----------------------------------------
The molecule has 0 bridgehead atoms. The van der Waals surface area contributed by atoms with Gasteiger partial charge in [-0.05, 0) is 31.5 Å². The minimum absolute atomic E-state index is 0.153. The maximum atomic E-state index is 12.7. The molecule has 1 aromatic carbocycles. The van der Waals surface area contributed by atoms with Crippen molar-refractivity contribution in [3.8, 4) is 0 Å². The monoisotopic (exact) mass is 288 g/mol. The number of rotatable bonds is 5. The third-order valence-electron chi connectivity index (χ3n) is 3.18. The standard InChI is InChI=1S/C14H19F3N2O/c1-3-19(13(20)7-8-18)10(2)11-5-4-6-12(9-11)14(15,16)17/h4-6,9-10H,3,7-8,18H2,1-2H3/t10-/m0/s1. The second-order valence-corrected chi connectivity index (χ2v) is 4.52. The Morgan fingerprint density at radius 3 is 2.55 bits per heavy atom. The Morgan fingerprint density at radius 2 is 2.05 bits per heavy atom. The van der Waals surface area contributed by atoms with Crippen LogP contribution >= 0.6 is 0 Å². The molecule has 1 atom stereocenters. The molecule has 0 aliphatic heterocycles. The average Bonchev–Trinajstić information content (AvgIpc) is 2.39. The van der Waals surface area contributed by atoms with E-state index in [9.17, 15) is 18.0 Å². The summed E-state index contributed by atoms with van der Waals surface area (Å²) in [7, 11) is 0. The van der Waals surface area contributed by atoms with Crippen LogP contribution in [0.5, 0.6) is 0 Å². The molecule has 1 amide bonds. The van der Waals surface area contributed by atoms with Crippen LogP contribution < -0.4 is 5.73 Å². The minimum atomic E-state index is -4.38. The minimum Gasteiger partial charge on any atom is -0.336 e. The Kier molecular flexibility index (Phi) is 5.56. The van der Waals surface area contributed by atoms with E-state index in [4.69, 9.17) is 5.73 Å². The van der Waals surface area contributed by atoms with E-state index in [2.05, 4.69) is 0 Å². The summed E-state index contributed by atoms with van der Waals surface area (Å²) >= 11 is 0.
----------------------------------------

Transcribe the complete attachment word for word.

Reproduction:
The molecule has 0 bridgehead atoms. The van der Waals surface area contributed by atoms with Gasteiger partial charge in [-0.05, 0) is 31.5 Å². The minimum absolute atomic E-state index is 0.153. The maximum atomic E-state index is 12.7. The molecule has 1 aromatic carbocycles. The van der Waals surface area contributed by atoms with Crippen molar-refractivity contribution in [3.8, 4) is 0 Å². The monoisotopic (exact) mass is 288 g/mol. The number of rotatable bonds is 5. The third-order valence-electron chi connectivity index (χ3n) is 3.18. The standard InChI is InChI=1S/C14H19F3N2O/c1-3-19(13(20)7-8-18)10(2)11-5-4-6-12(9-11)14(15,16)17/h4-6,9-10H,3,7-8,18H2,1-2H3/t10-/m0/s1. The second-order valence-corrected chi connectivity index (χ2v) is 4.52. The Morgan fingerprint density at radius 3 is 2.55 bits per heavy atom. The Morgan fingerprint density at radius 2 is 2.05 bits per heavy atom. The van der Waals surface area contributed by atoms with Crippen LogP contribution >= 0.6 is 0 Å². The molecule has 1 atom stereocenters. The molecule has 0 aliphatic heterocycles. The average Bonchev–Trinajstić information content (AvgIpc) is 2.39. The van der Waals surface area contributed by atoms with E-state index in [9.17, 15) is 18.0 Å². The summed E-state index contributed by atoms with van der Waals surface area (Å²) in [7, 11) is 0. The van der Waals surface area contributed by atoms with Crippen LogP contribution in [0.5, 0.6) is 0 Å². The molecule has 1 amide bonds. The van der Waals surface area contributed by atoms with Crippen LogP contribution < -0.4 is 5.73 Å². The minimum atomic E-state index is -4.38. The minimum Gasteiger partial charge on any atom is -0.336 e. The Kier molecular flexibility index (Phi) is 5.56. The van der Waals surface area contributed by atoms with E-state index in [4.69, 9.17) is 5.73 Å². The van der Waals surface area contributed by atoms with E-state index in [2.05, 4.69) is 0 Å². The summed E-state index contributed by atoms with van der Waals surface area (Å²) >= 11 is 0.